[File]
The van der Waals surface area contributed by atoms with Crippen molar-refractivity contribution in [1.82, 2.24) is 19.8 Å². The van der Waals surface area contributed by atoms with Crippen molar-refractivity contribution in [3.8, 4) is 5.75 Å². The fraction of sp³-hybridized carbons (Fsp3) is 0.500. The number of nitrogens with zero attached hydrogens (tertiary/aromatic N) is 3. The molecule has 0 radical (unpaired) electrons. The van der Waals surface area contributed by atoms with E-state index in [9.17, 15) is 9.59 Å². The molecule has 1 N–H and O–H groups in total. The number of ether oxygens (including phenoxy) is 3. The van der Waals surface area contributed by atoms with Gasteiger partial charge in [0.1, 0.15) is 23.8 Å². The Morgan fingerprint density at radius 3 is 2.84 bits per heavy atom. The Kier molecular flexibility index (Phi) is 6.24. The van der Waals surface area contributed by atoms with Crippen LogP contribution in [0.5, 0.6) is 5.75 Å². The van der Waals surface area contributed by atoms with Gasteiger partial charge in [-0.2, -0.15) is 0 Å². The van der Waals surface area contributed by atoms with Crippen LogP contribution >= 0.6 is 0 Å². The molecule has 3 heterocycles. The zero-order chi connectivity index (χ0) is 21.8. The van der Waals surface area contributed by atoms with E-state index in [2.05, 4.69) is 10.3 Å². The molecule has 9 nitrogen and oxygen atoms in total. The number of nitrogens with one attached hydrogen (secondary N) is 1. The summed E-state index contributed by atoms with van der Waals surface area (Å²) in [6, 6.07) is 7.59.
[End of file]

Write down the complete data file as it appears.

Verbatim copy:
The van der Waals surface area contributed by atoms with Crippen molar-refractivity contribution in [1.82, 2.24) is 19.8 Å². The van der Waals surface area contributed by atoms with Crippen molar-refractivity contribution in [3.8, 4) is 5.75 Å². The fraction of sp³-hybridized carbons (Fsp3) is 0.500. The number of nitrogens with zero attached hydrogens (tertiary/aromatic N) is 3. The molecule has 0 radical (unpaired) electrons. The van der Waals surface area contributed by atoms with E-state index in [9.17, 15) is 9.59 Å². The molecule has 1 N–H and O–H groups in total. The number of ether oxygens (including phenoxy) is 3. The van der Waals surface area contributed by atoms with Gasteiger partial charge in [0.1, 0.15) is 23.8 Å². The Morgan fingerprint density at radius 3 is 2.84 bits per heavy atom. The Kier molecular flexibility index (Phi) is 6.24. The van der Waals surface area contributed by atoms with Crippen LogP contribution in [0.5, 0.6) is 5.75 Å². The van der Waals surface area contributed by atoms with Gasteiger partial charge in [-0.2, -0.15) is 0 Å². The van der Waals surface area contributed by atoms with Crippen LogP contribution >= 0.6 is 0 Å². The molecule has 3 heterocycles. The zero-order chi connectivity index (χ0) is 21.8. The van der Waals surface area contributed by atoms with E-state index in [2.05, 4.69) is 10.3 Å². The molecule has 9 nitrogen and oxygen atoms in total. The number of nitrogens with one attached hydrogen (secondary N) is 1. The summed E-state index contributed by atoms with van der Waals surface area (Å²) in [6, 6.07) is 7.59.